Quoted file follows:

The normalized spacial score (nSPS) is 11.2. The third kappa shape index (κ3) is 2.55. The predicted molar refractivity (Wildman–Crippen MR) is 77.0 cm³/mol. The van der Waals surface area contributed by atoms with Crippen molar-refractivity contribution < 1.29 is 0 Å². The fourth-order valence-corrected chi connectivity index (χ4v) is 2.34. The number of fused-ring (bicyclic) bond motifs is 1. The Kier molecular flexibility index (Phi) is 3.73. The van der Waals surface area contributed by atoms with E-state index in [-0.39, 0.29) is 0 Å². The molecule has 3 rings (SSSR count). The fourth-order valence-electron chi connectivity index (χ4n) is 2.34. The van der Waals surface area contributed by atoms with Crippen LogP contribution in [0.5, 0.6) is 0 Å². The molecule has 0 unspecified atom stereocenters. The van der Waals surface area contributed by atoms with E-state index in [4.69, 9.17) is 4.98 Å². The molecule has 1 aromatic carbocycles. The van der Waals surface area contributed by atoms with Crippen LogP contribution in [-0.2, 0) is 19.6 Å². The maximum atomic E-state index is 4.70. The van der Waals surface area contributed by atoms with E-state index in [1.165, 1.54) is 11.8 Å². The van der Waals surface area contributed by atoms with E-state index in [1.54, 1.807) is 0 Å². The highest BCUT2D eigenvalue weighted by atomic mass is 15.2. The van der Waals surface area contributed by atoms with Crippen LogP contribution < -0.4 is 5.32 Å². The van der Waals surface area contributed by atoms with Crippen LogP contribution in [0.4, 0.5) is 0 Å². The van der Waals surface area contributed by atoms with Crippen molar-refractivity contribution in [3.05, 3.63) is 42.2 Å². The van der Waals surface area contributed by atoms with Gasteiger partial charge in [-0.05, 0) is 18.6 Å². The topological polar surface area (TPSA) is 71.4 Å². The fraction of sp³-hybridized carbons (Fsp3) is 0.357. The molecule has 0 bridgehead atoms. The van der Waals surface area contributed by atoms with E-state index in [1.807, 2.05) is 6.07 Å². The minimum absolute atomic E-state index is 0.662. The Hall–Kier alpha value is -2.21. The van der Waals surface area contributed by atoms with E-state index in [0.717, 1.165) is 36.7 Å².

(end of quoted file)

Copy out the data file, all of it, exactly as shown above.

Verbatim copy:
The normalized spacial score (nSPS) is 11.2. The third kappa shape index (κ3) is 2.55. The predicted molar refractivity (Wildman–Crippen MR) is 77.0 cm³/mol. The van der Waals surface area contributed by atoms with Crippen molar-refractivity contribution < 1.29 is 0 Å². The fourth-order valence-corrected chi connectivity index (χ4v) is 2.34. The number of fused-ring (bicyclic) bond motifs is 1. The Kier molecular flexibility index (Phi) is 3.73. The van der Waals surface area contributed by atoms with E-state index in [-0.39, 0.29) is 0 Å². The molecule has 3 rings (SSSR count). The fourth-order valence-electron chi connectivity index (χ4n) is 2.34. The van der Waals surface area contributed by atoms with Crippen LogP contribution in [0.5, 0.6) is 0 Å². The molecule has 0 unspecified atom stereocenters. The van der Waals surface area contributed by atoms with E-state index in [4.69, 9.17) is 4.98 Å². The molecule has 1 aromatic carbocycles. The van der Waals surface area contributed by atoms with Crippen LogP contribution in [-0.2, 0) is 19.6 Å². The maximum atomic E-state index is 4.70. The van der Waals surface area contributed by atoms with E-state index in [1.165, 1.54) is 11.8 Å². The van der Waals surface area contributed by atoms with E-state index in [1.54, 1.807) is 0 Å². The highest BCUT2D eigenvalue weighted by atomic mass is 15.2. The van der Waals surface area contributed by atoms with Crippen LogP contribution < -0.4 is 5.32 Å². The van der Waals surface area contributed by atoms with Crippen LogP contribution in [0.4, 0.5) is 0 Å². The van der Waals surface area contributed by atoms with Crippen molar-refractivity contribution in [3.05, 3.63) is 42.2 Å². The van der Waals surface area contributed by atoms with Gasteiger partial charge in [-0.05, 0) is 18.6 Å². The topological polar surface area (TPSA) is 71.4 Å². The fraction of sp³-hybridized carbons (Fsp3) is 0.357. The molecule has 0 bridgehead atoms. The van der Waals surface area contributed by atoms with E-state index in [1.807, 2.05) is 6.07 Å². The minimum absolute atomic E-state index is 0.662. The Hall–Kier alpha value is -2.21. The van der Waals surface area contributed by atoms with E-state index in [0.717, 1.165) is 36.7 Å².